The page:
How do you solve the inequality #x^2-x-12>0#?

1 Answer
Feb 8, 2017

Answer:

#x^2-x-12>0" "=>" "x<"-"3 uu x>4#.

Explanation:

Since the right-hand side (RHS) is already 0, we start by factoring the left-hand side (LHS):

#"           "x^2-x-12>0#

#=>(x-4)(x+3)>0#

In its factored form, this inequality tells us that the product of two numbers #(x-4)# and #(x+3)# is positive (greater than #0#).

In order for a product of two terms to be positive, either both terms must be positive or both terms must be negative. So, we require either

#x-4>0" "nn" "x+3>0#

or

#x-4<0" "nn" "x+3<0#.

The former simplifies to

#x>4" "nn" "x>"-"3#,

which is only true when #x>4#. The latter simplifies to

#x<4" "nn" "x<"-"3#,

which is only true when #x<"-"3#. Since either of these situations makes the inequality true, we combine these statements with the logical "or" (#uu#) to get

#x^2-x-12>0" "=>" "x<"-"3 uu x>4#.

Bonus:

We could also use a sign chart to solve this inequality. Once we have the LHS factored, we create our sign chart as follows:

#ul("            "x"             |            -3               4                   ")#
#"        "x-4"          |"#
#ul("        "x+3"          |                                                   ")#
#(x-4)(x+3)"  "|#

The -3 is there because it's the #x#-value that makes #x+3# equal to 0, thus all #x#-values to the left of -3 will make #x+3# negative, and all #x#-values to the right will make it positive. (A similar argument follows for the 4.)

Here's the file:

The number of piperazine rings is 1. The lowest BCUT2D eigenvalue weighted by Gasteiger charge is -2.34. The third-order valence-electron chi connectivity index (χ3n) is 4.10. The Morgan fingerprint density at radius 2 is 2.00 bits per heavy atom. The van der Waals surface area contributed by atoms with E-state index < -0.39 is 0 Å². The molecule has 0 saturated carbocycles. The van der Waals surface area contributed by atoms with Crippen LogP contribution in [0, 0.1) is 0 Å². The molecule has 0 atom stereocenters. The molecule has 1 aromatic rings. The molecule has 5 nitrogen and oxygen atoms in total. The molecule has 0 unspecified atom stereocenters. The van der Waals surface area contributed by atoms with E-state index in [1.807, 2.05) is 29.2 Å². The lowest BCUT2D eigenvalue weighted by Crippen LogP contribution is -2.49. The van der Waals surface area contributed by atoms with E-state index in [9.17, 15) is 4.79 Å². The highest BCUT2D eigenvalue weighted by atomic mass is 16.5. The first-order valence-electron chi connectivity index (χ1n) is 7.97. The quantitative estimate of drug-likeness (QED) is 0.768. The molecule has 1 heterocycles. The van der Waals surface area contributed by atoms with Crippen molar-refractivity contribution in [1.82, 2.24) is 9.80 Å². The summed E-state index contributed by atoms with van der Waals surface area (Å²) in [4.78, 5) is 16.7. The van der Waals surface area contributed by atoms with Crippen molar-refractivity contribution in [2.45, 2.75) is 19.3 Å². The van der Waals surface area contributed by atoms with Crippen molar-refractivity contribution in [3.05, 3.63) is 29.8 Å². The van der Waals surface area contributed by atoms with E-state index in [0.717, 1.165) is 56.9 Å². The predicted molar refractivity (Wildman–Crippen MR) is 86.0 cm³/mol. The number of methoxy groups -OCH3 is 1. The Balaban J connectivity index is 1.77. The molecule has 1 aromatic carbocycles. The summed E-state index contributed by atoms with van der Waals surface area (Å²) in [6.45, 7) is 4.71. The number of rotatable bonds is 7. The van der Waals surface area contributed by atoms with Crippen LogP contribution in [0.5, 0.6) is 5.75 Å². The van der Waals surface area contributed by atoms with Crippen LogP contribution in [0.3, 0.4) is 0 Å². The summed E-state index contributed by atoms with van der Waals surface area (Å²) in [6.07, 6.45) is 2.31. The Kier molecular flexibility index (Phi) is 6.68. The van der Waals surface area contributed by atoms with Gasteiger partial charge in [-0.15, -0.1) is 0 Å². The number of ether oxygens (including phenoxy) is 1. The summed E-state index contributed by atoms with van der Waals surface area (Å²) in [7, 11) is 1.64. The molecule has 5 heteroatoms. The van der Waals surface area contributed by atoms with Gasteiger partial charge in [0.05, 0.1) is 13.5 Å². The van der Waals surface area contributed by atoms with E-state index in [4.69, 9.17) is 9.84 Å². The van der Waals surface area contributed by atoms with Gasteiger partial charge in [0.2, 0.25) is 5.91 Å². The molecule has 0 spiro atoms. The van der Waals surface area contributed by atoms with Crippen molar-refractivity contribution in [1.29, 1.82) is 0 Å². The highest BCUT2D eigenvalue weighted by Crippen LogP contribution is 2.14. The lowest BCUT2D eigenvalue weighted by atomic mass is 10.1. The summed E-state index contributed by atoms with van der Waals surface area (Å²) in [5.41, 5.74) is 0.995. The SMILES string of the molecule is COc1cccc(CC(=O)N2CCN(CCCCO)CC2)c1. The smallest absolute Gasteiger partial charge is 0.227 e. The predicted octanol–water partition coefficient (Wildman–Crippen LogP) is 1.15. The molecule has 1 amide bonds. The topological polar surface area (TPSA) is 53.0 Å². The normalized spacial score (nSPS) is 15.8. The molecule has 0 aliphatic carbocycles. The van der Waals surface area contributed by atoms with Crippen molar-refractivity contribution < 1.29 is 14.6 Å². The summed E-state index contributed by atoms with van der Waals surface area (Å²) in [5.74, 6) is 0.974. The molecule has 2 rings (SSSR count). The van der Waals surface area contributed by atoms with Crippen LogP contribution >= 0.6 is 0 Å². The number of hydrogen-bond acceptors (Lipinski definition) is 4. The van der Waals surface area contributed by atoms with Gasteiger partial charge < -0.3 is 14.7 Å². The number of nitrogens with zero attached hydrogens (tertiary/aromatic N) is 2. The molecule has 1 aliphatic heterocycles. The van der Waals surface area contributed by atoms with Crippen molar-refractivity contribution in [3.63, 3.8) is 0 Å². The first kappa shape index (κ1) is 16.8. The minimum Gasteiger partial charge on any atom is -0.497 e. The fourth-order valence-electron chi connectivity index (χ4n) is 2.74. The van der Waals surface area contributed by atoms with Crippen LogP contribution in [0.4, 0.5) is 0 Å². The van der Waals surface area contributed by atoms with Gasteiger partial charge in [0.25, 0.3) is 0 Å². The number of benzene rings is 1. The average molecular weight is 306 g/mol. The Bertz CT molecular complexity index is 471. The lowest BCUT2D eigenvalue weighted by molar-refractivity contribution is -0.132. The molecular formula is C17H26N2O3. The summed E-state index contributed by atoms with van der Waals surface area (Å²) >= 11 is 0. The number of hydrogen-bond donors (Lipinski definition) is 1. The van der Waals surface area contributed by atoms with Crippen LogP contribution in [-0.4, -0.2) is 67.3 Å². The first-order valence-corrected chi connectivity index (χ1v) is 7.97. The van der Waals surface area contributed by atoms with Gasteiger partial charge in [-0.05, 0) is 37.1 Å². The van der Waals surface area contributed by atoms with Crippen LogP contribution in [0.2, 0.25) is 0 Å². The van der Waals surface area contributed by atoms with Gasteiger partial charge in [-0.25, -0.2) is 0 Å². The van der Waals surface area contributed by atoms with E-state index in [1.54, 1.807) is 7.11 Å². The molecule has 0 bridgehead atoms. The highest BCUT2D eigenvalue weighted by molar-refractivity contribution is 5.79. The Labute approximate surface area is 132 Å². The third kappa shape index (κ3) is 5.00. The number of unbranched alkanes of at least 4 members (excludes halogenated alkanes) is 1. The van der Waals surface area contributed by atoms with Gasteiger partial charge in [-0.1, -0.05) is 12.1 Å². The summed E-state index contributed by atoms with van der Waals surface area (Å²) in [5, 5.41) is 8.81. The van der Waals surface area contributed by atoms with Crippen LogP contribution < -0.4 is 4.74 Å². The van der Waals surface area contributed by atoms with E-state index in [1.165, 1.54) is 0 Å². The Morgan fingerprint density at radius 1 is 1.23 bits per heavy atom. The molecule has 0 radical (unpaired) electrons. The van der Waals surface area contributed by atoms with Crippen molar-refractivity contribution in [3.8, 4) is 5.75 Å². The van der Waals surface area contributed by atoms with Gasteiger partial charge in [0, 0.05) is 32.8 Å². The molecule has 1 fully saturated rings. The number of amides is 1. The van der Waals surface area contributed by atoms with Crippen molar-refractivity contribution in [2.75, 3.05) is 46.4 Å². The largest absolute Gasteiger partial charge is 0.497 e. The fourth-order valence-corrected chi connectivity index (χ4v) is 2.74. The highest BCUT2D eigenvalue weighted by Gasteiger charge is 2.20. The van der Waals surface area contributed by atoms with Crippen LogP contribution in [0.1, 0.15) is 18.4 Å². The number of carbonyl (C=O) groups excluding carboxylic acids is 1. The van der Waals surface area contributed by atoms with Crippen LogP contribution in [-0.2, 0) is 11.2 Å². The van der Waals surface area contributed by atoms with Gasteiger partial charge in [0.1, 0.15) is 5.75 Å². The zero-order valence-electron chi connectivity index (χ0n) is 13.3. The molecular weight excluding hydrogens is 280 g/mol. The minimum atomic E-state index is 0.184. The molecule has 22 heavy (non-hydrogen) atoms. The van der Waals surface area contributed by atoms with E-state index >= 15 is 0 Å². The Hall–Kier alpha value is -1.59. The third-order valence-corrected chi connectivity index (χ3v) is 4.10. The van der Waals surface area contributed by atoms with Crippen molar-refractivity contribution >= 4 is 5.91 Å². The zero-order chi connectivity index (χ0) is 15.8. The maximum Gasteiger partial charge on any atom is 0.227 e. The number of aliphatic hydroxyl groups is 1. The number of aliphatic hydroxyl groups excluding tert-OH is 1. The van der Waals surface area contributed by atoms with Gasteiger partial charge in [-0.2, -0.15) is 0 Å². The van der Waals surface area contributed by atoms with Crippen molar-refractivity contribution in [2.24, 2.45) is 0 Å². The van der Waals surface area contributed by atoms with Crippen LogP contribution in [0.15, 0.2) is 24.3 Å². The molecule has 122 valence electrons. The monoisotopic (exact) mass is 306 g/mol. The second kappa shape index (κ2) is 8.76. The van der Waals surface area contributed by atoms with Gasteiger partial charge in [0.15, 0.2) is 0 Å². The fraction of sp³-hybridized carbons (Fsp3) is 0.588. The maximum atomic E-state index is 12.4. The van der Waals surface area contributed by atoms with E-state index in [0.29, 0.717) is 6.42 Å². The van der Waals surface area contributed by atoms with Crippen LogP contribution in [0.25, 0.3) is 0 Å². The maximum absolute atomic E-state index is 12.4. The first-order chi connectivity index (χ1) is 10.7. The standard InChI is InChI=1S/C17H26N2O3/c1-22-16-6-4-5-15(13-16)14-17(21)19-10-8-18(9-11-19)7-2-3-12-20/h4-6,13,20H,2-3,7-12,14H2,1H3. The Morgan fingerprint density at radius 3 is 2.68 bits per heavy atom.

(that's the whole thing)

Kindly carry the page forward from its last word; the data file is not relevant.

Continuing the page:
Then, fill the two middle rows with #+# or #-# signs, depending on where each factor is positive or negative (i.e. for #x#-values in which ranges):

#ul("            "x"             |            -3              4                   ")#
#"        "x-4"          |    "-"          "-"           "+#
#ul("        "x+3"          |    "-"          "+"           "+"          ")#
#(x-4)(x+3)"  "|#

The final row gets filled by multiplying the signs of all the rows above it:

#ul("            "x"             |            -3              4                   ")#
#"        "x-4"          |    "-"          "-"           "+#
#ul("        "x+3"          |    "-"          "+"           "+"          ")#
#(x-4)(x+3)" "|"  "+"          "-"            "+#

This final row tells us that the product #(x-4)(x+3)# is positive when #x<"-"3# or when #x>4#, which gives us the solution

#{x|x<"-"3,x>4}#

which matches the solution from earlier.